The Whipple s procedure. Information for patients, families and carers

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1 The Whipple s procedure Information for patients, families and carers

2 Contents Introduction 3 Centralisation 4 What is the pancreas? 5 What is the Whipple s operation? 6 When is it done? 8 Benefits of surgery 8 Pre-assessment 9 After the operation 10 Possible risks and complications 12 Surgical removal of cancer may not be possible 13 Alternative treatment to surgery 13 Further treatments 14 Diabetes 14 Return to normal activities 14 Long-term changes 15 Driving 15 Sexual relations 16 Work 16 Financial concerns 17 Information 17 Contact details 18 Specialist nurse contact details 19 This booklet has been designed to help you during your treatment. It contains the sort of information people often ask about their condition and surgery. You have been referred to this trust for possible pancreatic surgery. You and a group of specialist clinicians and practitioners will have reached the decisions made about your plan of care. This group is called an MDT, multi disciplinary team. Surgeons, cancer doctors, radiolologists, medical doctors, pathologists and specialist nurses who have a professional interest in the pancreas and surrounding organs, make up this team. 2 The Whipple s procedure The Whipple s procedure 3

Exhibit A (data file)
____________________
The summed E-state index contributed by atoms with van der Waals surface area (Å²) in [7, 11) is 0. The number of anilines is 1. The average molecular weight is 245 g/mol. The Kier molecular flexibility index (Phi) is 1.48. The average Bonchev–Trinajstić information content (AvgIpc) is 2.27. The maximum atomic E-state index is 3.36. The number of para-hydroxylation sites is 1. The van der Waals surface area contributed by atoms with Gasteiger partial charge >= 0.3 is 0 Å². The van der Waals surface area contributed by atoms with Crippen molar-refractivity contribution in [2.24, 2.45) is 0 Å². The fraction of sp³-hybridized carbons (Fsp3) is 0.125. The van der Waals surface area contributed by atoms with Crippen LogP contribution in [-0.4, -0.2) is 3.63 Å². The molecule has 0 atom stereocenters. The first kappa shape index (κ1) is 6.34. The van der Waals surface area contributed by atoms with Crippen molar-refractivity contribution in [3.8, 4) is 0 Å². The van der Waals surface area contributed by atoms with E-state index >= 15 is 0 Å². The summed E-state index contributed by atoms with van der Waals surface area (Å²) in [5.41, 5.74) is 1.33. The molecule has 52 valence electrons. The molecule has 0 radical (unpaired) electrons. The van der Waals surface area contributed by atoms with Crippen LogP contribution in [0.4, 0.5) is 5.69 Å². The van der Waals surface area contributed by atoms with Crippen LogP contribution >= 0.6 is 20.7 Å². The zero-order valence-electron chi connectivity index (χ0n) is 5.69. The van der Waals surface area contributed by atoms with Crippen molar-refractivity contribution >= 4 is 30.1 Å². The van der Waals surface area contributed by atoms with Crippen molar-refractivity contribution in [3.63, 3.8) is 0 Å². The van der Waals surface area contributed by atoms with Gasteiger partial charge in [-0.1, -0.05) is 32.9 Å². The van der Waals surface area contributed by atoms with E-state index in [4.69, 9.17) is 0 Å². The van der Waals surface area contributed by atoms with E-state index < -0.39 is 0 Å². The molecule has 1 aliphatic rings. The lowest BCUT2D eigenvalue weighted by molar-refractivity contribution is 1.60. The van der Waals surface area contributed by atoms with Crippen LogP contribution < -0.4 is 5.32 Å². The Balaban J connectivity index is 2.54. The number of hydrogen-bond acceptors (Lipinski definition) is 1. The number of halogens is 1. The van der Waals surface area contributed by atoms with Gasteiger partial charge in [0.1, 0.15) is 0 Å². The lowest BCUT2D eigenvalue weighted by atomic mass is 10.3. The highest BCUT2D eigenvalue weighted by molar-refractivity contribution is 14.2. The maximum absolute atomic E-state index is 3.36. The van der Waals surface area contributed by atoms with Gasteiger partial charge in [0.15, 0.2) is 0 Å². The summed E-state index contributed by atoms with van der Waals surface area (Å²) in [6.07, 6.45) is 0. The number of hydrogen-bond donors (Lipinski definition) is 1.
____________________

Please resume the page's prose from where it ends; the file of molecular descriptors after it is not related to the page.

3 Centralisation You may be surprised that you have been asked to receive treatment in Southampton, even if you do not live locally. Several studies have shown that pancreatic surgery has a better outcome in terms of surgical success and lowering the rate of complications in hospitals that perform a higher number of procedures a year compared to lower volume hospitals. This is due to the increased skill and expertise of the clinical MDT involved in all aspects of your care. The department of health published a document in 2001 called improving outcomes in upper GI cancers which highlighted the need for specialised centres working within a large cancer network covering a population of three million people. In 2007, pancreatic surgery on the South Coast became centralised to Southampton so that instead of small numbers of operations being done in several hospitals, all these operations are now done in Southampton. We now do two or three Whipple s or similar operations every week. What is the pancreas? The pancreas is a gland that lies at the back of the upper abdomen, behind the stomach. It has two very important functions: firstly it makes enzymes (digestive juices) that are released into your intestines (gut) to enable you to break down and absorb nutrients from your food. The pancreas also produces insulin, which controls the level of sugar in the blood. Lack of insulin causes diabetes. If the pancreas is not working properly these two sets of functions often break down. The anatomical relations of the pancreas are quite complex (see below). In particular it is intimately related to several very large and important blood vessels. Apart from the vessels shown above, the pancreas is also in contact with some of the most important blood vessels in the human body, and several organs such as the liver, kidneys and spleen. Surgery on the pancreas always has to take into consideration the close proximity of these other organs and vessels. 4 The Whipple s procedure The Whipple s procedure 5